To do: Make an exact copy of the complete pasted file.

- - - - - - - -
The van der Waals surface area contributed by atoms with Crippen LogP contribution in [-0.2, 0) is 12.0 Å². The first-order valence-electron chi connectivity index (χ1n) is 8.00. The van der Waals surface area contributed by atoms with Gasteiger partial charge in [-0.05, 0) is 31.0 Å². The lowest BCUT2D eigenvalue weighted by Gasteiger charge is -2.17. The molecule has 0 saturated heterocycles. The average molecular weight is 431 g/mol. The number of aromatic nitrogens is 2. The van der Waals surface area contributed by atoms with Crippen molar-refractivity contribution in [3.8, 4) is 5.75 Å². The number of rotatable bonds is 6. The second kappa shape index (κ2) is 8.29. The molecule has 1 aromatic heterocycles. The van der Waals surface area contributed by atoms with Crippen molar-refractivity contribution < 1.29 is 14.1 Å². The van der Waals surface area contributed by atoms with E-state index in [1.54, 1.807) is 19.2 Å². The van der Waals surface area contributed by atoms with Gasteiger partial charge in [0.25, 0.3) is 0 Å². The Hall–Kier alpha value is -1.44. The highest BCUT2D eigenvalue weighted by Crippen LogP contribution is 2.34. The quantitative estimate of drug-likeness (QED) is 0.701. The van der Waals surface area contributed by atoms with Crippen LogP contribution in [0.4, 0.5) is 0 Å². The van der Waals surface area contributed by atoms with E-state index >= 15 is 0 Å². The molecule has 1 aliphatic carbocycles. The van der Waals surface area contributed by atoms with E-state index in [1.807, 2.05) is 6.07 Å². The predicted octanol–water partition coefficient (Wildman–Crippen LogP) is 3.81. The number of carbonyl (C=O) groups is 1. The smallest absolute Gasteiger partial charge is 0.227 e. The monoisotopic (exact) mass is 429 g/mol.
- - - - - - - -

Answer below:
The van der Waals surface area contributed by atoms with Crippen LogP contribution in [-0.2, 0) is 12.0 Å². The first-order valence-electron chi connectivity index (χ1n) is 8.00. The van der Waals surface area contributed by atoms with Gasteiger partial charge in [-0.05, 0) is 31.0 Å². The lowest BCUT2D eigenvalue weighted by Gasteiger charge is -2.17. The molecule has 0 saturated heterocycles. The average molecular weight is 431 g/mol. The number of aromatic nitrogens is 2. The van der Waals surface area contributed by atoms with Crippen molar-refractivity contribution in [3.8, 4) is 5.75 Å². The number of rotatable bonds is 6. The second kappa shape index (κ2) is 8.29. The molecule has 1 aromatic heterocycles. The van der Waals surface area contributed by atoms with Crippen molar-refractivity contribution < 1.29 is 14.1 Å². The van der Waals surface area contributed by atoms with E-state index in [1.54, 1.807) is 19.2 Å². The van der Waals surface area contributed by atoms with Gasteiger partial charge in [0.25, 0.3) is 0 Å². The Hall–Kier alpha value is -1.44. The highest BCUT2D eigenvalue weighted by Crippen LogP contribution is 2.34. The quantitative estimate of drug-likeness (QED) is 0.701. The van der Waals surface area contributed by atoms with Crippen LogP contribution in [0.4, 0.5) is 0 Å². The van der Waals surface area contributed by atoms with E-state index >= 15 is 0 Å². The molecule has 1 aliphatic carbocycles. The van der Waals surface area contributed by atoms with E-state index in [1.807, 2.05) is 6.07 Å². The predicted octanol–water partition coefficient (Wildman–Crippen LogP) is 3.81. The number of carbonyl (C=O) groups is 1. The smallest absolute Gasteiger partial charge is 0.227 e. The monoisotopic (exact) mass is 429 g/mol.